Morning: the call of nature

Yesterday’s morning expression on awakening (with a need to answer the call of nature) was not exactly a name, but, well, the NP the call of nature. That led to the product Serutan — that is a name — and, in another direction, to the PP against nature, which I’ll reserve for another day.

Basic dictionary work. From NOAD2:

call of nature  used euphemistically to refer to a need to urinate or defecate.

and AHD5:

A need to urinate or defecate. Often used with answer: He left the room to answer the call of nature.

Idiom dictions are roughly similar, and some offer nature’s call as an alternative.

Then there’s the McGraw-Hill Dictionary. of American Idioms and Phrasal Verbs (2002):

Euph. the need to go to the lavatory. Stop the car here! I have to answer the call of nature. There was no break in the agenda, not even for the call of nature.

This is entertaining because it defines a euphemism in terms of another euphemism, go to the lavatory ‘urinate or defecate’. More on urinate or defecate in a moment.

OED3 (June 2003) takes up the idiom under the noun nature, in the subentry:

euphem. The need of the human body to defecate and urinate. Freq. in call (also †need, work) of nature and to ease nature. [first cite a1538 Dict. Older Sc. Tongue thare nedis of natur]

So this use of nature is venerable, but euphemistic from the beginning.

Digression: The lexical field of bodily functions. English has a rich set of lexical items in this domain, involving verbs, related action nouns, and related substance nouns. Some are vulgar, a great many are euphemistic, and a very few are stylistically neutral but formal. The neutral set:

verb: urinate [or the even more formal micturate]; defecate

action noun: urination [or micturition]; defecation

substance noun: urine; feces

There are striking lexical gaps here: there is no formal standard verb that covers the territory of urinate and defecate taken together, hence urinate or defecate and defecate and urinate in the dictionary definitions above, which use a conjunction to get an expression that does cover the conceptual territory of PERFORM-BODILY-FUNCTION. And there are corresponding gaps for the action nouns and substance nouns.

As I’ve pointed out many times in LLog and here, lexical gaps are surprisingly common; languages don’t “have a word for” many categories that are certainly of sociocultural relevance, where “a word for” means ‘an ordinary-language fixed expression of some currency’ — an olfesc — with the appropriate denotation. See my discussion on LLog on 12/2/06 and briefly on this blog on 7/29/09. Instead, we see, among other things, overcoding, where there are olfescs for specific subcases, but none for the larger category — for instance, aunt and uncle, but no olfesc covering the two types of kin taken together.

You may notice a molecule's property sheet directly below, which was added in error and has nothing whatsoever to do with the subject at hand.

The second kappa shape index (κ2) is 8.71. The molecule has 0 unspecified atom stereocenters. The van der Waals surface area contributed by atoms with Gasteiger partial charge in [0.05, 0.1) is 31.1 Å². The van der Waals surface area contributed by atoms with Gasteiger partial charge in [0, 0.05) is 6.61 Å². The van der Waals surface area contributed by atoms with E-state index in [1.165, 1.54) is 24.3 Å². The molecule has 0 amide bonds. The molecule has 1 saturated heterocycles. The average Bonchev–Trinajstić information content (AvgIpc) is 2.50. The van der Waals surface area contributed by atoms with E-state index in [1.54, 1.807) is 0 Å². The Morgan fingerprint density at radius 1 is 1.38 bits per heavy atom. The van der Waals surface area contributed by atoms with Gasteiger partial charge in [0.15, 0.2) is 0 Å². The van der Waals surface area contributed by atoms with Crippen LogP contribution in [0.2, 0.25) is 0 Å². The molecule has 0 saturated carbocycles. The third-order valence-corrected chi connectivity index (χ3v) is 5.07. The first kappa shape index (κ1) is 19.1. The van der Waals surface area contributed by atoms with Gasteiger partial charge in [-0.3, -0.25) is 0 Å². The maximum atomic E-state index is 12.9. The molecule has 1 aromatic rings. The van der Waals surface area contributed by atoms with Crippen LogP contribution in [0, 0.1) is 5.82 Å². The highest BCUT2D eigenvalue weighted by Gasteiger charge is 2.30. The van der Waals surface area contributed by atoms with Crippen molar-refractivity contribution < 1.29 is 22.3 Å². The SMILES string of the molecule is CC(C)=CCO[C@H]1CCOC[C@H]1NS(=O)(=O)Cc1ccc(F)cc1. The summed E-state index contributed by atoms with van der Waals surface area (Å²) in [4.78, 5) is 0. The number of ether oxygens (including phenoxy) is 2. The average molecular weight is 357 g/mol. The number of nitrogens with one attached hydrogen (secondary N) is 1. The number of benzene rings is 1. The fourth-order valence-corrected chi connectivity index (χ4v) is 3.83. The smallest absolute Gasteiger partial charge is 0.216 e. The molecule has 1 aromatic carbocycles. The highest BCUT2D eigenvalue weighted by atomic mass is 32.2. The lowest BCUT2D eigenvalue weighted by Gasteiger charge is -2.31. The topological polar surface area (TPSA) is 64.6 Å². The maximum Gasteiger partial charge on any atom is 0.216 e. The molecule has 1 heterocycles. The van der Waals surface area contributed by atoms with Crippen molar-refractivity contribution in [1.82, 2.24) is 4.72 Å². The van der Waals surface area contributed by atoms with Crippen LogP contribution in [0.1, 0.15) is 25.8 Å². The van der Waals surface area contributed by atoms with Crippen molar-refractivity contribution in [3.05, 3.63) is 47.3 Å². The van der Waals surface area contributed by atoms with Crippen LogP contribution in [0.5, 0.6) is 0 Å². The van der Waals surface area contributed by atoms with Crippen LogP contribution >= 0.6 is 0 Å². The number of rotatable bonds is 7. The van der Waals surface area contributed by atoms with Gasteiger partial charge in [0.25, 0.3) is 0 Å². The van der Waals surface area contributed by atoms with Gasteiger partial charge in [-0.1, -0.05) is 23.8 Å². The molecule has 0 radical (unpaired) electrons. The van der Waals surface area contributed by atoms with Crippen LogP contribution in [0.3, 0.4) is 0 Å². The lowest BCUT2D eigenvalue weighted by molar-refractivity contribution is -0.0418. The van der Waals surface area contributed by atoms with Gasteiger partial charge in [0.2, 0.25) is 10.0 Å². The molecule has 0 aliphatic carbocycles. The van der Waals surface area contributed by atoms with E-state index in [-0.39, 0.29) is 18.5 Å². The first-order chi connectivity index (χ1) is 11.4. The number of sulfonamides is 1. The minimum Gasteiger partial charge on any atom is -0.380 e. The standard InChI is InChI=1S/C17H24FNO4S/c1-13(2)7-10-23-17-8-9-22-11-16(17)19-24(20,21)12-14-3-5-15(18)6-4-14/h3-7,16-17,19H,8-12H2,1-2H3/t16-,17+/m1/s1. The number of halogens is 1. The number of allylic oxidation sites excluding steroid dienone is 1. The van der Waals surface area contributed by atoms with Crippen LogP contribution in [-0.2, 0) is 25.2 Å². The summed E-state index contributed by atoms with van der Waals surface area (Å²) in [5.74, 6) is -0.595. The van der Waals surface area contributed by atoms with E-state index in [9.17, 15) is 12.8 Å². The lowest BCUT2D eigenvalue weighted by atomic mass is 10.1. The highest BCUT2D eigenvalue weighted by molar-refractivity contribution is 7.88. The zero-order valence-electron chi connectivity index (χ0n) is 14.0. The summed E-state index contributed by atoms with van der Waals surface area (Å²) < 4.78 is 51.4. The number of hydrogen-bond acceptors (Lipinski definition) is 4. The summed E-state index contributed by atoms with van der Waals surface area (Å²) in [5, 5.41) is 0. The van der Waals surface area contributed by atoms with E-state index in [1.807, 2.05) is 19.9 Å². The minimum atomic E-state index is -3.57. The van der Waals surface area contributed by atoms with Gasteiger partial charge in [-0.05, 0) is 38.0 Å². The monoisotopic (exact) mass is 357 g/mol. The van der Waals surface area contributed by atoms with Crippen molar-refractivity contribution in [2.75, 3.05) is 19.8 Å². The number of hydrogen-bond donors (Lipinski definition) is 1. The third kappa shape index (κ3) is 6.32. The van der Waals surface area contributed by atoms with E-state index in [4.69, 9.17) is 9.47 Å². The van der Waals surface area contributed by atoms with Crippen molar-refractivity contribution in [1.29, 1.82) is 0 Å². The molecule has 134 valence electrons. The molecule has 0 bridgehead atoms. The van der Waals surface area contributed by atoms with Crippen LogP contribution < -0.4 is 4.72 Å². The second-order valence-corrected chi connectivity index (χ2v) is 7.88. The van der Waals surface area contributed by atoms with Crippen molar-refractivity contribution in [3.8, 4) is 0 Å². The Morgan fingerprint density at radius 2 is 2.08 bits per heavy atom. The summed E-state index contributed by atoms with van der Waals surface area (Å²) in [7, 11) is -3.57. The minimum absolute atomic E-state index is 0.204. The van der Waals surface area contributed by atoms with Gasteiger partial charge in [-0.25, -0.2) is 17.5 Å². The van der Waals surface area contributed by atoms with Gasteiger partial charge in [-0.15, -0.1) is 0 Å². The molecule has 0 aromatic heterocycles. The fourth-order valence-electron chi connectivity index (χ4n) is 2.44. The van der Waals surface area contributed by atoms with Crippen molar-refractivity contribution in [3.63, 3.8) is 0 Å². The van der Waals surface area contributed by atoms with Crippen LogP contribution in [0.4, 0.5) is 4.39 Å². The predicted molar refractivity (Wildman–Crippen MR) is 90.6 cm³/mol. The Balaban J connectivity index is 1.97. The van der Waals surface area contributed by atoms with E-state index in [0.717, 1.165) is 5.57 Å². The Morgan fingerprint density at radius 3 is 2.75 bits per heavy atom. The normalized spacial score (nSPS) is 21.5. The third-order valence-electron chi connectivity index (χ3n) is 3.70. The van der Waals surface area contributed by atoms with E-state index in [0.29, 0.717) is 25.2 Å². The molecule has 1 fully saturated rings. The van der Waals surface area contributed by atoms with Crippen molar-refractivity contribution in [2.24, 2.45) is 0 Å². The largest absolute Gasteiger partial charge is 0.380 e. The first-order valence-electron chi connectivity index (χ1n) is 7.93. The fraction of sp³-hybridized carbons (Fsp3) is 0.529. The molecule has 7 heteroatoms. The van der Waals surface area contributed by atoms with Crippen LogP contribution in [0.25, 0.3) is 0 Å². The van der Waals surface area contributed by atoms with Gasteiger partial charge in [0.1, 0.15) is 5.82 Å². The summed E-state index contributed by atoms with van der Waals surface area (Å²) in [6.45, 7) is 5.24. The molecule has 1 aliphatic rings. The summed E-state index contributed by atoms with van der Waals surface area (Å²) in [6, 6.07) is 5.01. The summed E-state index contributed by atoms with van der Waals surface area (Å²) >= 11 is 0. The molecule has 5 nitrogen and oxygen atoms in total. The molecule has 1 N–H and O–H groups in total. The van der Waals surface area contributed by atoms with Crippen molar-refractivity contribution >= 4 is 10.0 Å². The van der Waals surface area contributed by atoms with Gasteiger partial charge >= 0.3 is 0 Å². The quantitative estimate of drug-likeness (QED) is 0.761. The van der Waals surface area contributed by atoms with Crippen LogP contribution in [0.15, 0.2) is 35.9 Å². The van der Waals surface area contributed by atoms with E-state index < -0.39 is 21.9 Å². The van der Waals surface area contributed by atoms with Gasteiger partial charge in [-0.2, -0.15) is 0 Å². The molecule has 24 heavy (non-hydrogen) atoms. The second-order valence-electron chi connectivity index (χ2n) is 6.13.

The bodily-function case is a bit more complex than this. English does have olfescs for the category PERFORM-BODILY-FUNCTION, labeled by urinate and defecate taken together,  but they are stylistically marked: they are all euphemisms — go to the bathroom / lavatory, use the restroom, etc. Hence the coordinate structures in most of the dictionary entries, though at least one dictionary (see above) solves the problem by using one of these euphemisms.

(For what it’s worth. NOAD2 has another candidate, but it’s marked as a technical term from physiology: eliminate ‘expel (waste matter) from the body’.)

Serutan. From Wikipedia:

Serutan was an early fiber-type laxative [psyllium] product which was widely promoted on U.S. radio and television from the 1930s through the 1960s. It was manufactured by the J. B. Williams Co., which was founded in 1885 and bought out by Nabisco in 1971.

The origin of the brand name was straightforward. The makers merely decided to spell “natures” backwards, and “Read it backwards” was the product’s advertising slogan. This was to differentiate it as being a “natural” product as opposed to laxative brands which stimulated the colon by chemical action.

The product was almost uniformly promoted on programs whose core audience was known to be considerably older than the typical television viewer. Serutan is especially associated with The Lawrence Welk Show and The Original Amateur Hour, both of which were also sponsored by J. B. Williams products Sominex, a sleeping pill and Geritol, a vitamin supplement. Serutan was the target of numerous jokes by Bob Hope and other radio comedians during the 1930s and 1940s.

Apparently, nothing is funnier than (indirect) bathroom humor combined with mockery of old people.

An old tin of Serutan and a new bottle:

 

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